Amir ends the year with a win
Amir Khan sealed a much-needed victory when he stopped Carlos Molina in Los Angeles on Saturday night.
Molina was unable to come out for the eleventh round of the bout as the Briton restored his image to some extent and finished a disappointing year on a higher note.
Khan, a former WBA and WBC junior welterweight champion, took charge of the non-title junior welterweight fight and extended his professional record to 26-3, with 18 knockouts.
Molina was cut early in the fight and when it became clear there was no chance of him landing a knockout punch, his corner pulled the plug at the end of the tenth round, indicating to the referee to stop the bout.
Khan did stop a few solid blows that brought Molina's supporters some joy, but his hand speed and mobility kept the Mexican from gaining too much confidence.
After losing to Lamont Peterson and Danny Garcia in his two previous fights, Khan adopted a more careful approach, making sure he was leaving no opening for a sucker punch from his Mexican opponent.
The 26-year-old Khan, who had left trainer Freddie Roach and had Virgil Hunter in his corner, will have to beat better fighters to get into the top flight again, but he produced a meritorious performance against the 27-year-old
He received the WBC silver super-lightweight belt for his trouble as he moved on to fight another day.
REUTERS reports that, after the bout, an ebullient Khan turned his attention towards setting up a rematch against the last man to beat him, who was sitting ringside.
"In that fight, he caught me with a good shot but I'll fight Danny Garcia again, anytime anywhere," he said.
Khan sensed after four rounds he had the fight under control. He relaxed and worked more efficiently and effectively behind the jab.
"I thought I stuck to my game plan, which meant sticking to my jab," Khan told reporters. "Carlos took some really good shots and was still coming forward, and that's when I thought to myself I'd better stick to this game plan."
Molina asked the referee to allow the fight to continue and sounded stunned when the bout was stopped.
"I don't know what happened," the Californian said. "I wanted to pull the trigger but for some reason I couldn't get my hands to go. He was fast in his jab and I was hesitant in trying to get in."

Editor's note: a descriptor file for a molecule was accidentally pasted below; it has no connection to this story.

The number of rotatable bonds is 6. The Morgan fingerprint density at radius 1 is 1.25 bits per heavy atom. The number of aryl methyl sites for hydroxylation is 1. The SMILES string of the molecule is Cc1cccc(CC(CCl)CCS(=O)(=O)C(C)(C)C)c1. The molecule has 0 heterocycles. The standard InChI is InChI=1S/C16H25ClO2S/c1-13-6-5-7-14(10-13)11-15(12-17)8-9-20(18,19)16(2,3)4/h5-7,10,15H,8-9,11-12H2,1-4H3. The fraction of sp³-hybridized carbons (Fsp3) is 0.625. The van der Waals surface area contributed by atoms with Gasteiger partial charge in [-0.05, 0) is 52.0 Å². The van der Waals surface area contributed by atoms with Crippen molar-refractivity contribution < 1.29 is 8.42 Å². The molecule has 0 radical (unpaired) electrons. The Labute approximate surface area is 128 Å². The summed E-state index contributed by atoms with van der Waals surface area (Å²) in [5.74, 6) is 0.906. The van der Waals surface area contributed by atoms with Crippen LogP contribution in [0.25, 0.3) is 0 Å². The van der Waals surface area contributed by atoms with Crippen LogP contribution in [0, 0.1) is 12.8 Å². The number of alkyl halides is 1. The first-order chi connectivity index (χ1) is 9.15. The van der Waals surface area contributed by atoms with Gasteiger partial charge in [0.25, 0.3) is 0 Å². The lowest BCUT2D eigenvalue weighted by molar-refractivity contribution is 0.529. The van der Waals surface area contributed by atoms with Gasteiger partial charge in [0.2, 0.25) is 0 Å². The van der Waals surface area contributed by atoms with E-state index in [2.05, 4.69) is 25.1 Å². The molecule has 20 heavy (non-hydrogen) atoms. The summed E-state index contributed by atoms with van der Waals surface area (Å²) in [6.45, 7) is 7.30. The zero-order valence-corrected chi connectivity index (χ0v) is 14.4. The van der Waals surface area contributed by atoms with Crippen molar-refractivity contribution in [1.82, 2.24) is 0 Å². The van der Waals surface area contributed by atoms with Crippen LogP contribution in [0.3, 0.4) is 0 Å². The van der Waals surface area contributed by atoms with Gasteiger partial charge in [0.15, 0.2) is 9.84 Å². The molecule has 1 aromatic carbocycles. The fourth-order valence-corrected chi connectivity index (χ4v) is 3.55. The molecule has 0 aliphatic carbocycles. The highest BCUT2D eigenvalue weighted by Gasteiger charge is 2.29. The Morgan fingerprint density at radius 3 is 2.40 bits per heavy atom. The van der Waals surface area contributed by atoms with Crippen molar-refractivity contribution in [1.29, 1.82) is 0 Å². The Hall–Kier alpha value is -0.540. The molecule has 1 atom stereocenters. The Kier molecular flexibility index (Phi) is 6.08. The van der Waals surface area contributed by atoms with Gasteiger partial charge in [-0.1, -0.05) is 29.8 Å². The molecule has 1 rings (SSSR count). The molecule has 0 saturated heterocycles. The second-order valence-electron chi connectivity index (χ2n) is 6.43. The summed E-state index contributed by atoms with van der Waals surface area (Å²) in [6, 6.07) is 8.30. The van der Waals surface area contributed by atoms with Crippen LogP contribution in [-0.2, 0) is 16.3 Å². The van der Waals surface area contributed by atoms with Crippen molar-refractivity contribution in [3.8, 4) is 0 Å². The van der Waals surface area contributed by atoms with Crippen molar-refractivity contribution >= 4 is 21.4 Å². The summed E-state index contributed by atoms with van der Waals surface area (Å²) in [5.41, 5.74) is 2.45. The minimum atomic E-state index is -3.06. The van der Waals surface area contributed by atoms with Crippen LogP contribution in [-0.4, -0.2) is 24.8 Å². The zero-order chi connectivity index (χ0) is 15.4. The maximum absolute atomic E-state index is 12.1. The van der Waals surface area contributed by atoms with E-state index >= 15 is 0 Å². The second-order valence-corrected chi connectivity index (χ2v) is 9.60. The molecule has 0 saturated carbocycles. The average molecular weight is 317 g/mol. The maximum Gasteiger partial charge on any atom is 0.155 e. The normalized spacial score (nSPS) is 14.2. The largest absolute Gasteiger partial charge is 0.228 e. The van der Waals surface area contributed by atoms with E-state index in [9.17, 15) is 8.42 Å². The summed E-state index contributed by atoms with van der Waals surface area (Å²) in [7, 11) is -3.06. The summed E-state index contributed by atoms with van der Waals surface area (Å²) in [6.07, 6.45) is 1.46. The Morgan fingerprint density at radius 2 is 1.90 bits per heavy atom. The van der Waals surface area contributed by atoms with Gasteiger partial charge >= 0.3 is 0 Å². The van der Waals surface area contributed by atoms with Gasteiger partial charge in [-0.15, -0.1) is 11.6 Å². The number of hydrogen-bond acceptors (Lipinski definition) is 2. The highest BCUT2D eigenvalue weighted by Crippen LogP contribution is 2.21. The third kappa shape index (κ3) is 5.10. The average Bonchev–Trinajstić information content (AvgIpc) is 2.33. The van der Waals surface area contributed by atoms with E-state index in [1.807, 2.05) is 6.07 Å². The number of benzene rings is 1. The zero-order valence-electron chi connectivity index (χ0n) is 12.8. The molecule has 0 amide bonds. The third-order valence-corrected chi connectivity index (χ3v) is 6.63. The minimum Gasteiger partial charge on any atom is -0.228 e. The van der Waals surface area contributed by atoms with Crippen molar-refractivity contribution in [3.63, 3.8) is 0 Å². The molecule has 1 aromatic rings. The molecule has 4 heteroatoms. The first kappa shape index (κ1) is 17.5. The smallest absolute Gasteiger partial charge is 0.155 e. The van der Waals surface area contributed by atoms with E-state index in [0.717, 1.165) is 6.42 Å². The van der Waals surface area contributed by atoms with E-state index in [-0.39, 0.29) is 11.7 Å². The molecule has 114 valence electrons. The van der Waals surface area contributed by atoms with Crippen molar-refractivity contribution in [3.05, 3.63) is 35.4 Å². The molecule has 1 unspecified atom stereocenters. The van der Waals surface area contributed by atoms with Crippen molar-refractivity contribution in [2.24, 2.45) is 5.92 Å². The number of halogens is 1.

SANTA CRUZ RETAINS TITLE
Earlier, Leo Santa Cruz retained his IBF bantamweight title when he beat Alberto Guevarra on points – 116-112, 118-110 and 119-109.
Making his third defence in less than four months, Santa Cruz, improved his record to 23-0-1, with 13 stoppage wins. Guevara suffered his first defeat as he dropped to 16-1; 6.
Deontay Wilder stopped Kelvin Price in the third round of a heavyweight bout, taking his record to 26-0, with 26 knockouts. Price, now 13-1, with 6 knockouts, matched the nearly two metres tall Wilder for size but was not in the same class as a boxer.
Frankie Gomez moved his record to 14-0, with 11 knockouts, and enhanced his reputation as a dangerous opponent when he beat Pavel Miranda in 48 seconds in a welterweight bout in Los Angeles.
Junior middleweight Hugo Centeno also remained undefeated when he beat Allen Conyers, who did not come out for the seventh round. Centeno now stands at 17-0; 9 and Conyers at 12-8; 9.
Welterweights Shawn Porter and Julio Diaz drew over ten rounds. Porter’s record now stands at 20-0-1; 14 and that of Diaz, a former IBF lightweight champion, at 40-7-1, with 29 knockouts. The scores were 96-94 for Porter, 95-95 and 96-94 for Diaz.
IN TUCUMAN, Argentina, Omar Narvaez beat David Quijano on points to retain his WBO super-flyweight title, improving his record to 38-1-2, including 20 knockouts.
Quijano dropped to 15-3-1, with 9 knockouts when the scores were announced: 120-106, 119-109 and 120-108. Narvaez was making his sixth defence.